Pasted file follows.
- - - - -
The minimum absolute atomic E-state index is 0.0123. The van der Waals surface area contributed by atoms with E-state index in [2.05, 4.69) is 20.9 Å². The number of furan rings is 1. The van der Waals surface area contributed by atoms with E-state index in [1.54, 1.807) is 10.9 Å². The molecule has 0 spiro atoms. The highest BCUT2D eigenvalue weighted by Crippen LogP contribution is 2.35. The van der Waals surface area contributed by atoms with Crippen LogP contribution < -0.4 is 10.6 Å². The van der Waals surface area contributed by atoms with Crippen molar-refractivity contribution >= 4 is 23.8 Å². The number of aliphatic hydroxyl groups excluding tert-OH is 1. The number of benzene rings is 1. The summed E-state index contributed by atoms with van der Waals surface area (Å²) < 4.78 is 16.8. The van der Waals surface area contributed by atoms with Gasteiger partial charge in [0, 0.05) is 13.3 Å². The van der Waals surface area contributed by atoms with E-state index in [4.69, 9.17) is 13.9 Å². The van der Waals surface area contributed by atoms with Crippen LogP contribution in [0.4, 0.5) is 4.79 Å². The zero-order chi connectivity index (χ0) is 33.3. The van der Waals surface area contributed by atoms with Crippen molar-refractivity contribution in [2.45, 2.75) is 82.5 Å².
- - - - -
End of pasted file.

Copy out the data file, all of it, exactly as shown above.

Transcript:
The minimum absolute atomic E-state index is 0.0123. The van der Waals surface area contributed by atoms with E-state index in [2.05, 4.69) is 20.9 Å². The number of furan rings is 1. The van der Waals surface area contributed by atoms with E-state index in [1.54, 1.807) is 10.9 Å². The molecule has 0 spiro atoms. The highest BCUT2D eigenvalue weighted by Crippen LogP contribution is 2.35. The van der Waals surface area contributed by atoms with Crippen LogP contribution < -0.4 is 10.6 Å². The van der Waals surface area contributed by atoms with Crippen molar-refractivity contribution >= 4 is 23.8 Å². The number of aliphatic hydroxyl groups excluding tert-OH is 1. The number of benzene rings is 1. The summed E-state index contributed by atoms with van der Waals surface area (Å²) < 4.78 is 16.8. The van der Waals surface area contributed by atoms with Gasteiger partial charge in [0, 0.05) is 13.3 Å². The van der Waals surface area contributed by atoms with E-state index in [4.69, 9.17) is 13.9 Å². The van der Waals surface area contributed by atoms with Crippen LogP contribution in [0.4, 0.5) is 4.79 Å². The zero-order chi connectivity index (χ0) is 33.3. The van der Waals surface area contributed by atoms with Crippen molar-refractivity contribution in [2.45, 2.75) is 82.5 Å².